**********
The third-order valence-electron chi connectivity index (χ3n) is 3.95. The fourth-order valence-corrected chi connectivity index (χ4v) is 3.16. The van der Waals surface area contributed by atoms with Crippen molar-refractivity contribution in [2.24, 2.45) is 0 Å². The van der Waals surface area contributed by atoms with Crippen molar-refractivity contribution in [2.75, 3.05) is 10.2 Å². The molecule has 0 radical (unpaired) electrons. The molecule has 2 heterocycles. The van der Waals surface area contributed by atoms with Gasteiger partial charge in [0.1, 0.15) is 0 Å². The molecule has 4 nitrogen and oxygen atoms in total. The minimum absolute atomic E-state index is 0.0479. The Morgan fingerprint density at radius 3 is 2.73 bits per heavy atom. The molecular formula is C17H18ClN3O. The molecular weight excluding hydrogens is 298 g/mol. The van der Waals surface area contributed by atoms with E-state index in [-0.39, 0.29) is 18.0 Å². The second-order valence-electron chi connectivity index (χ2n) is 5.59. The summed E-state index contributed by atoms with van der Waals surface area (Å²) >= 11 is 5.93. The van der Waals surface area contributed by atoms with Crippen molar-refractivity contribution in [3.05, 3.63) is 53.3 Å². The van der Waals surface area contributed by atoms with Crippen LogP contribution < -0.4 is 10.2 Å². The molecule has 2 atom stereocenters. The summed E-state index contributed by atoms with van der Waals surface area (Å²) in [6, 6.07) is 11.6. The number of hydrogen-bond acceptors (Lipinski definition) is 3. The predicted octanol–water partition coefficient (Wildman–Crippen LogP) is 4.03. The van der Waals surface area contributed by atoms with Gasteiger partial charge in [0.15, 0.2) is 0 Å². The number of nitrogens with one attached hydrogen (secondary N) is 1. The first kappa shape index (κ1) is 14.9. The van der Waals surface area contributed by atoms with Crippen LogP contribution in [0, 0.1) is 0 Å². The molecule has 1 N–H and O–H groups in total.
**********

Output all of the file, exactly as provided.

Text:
The third-order valence-electron chi connectivity index (χ3n) is 3.95. The fourth-order valence-corrected chi connectivity index (χ4v) is 3.16. The van der Waals surface area contributed by atoms with Crippen molar-refractivity contribution in [2.24, 2.45) is 0 Å². The van der Waals surface area contributed by atoms with Crippen molar-refractivity contribution in [2.75, 3.05) is 10.2 Å². The molecule has 0 radical (unpaired) electrons. The molecule has 2 heterocycles. The van der Waals surface area contributed by atoms with Gasteiger partial charge in [0.1, 0.15) is 0 Å². The molecule has 4 nitrogen and oxygen atoms in total. The minimum absolute atomic E-state index is 0.0479. The Morgan fingerprint density at radius 3 is 2.73 bits per heavy atom. The molecular formula is C17H18ClN3O. The molecular weight excluding hydrogens is 298 g/mol. The van der Waals surface area contributed by atoms with E-state index in [-0.39, 0.29) is 18.0 Å². The second-order valence-electron chi connectivity index (χ2n) is 5.59. The summed E-state index contributed by atoms with van der Waals surface area (Å²) >= 11 is 5.93. The van der Waals surface area contributed by atoms with Crippen molar-refractivity contribution in [3.05, 3.63) is 53.3 Å². The van der Waals surface area contributed by atoms with Crippen LogP contribution < -0.4 is 10.2 Å². The molecule has 2 atom stereocenters. The summed E-state index contributed by atoms with van der Waals surface area (Å²) in [6, 6.07) is 11.6. The number of hydrogen-bond acceptors (Lipinski definition) is 3. The predicted octanol–water partition coefficient (Wildman–Crippen LogP) is 4.03. The van der Waals surface area contributed by atoms with Gasteiger partial charge in [0.15, 0.2) is 0 Å². The number of nitrogens with one attached hydrogen (secondary N) is 1. The first kappa shape index (κ1) is 14.9. The van der Waals surface area contributed by atoms with Crippen LogP contribution in [0, 0.1) is 0 Å². The molecule has 1 N–H and O–H groups in total.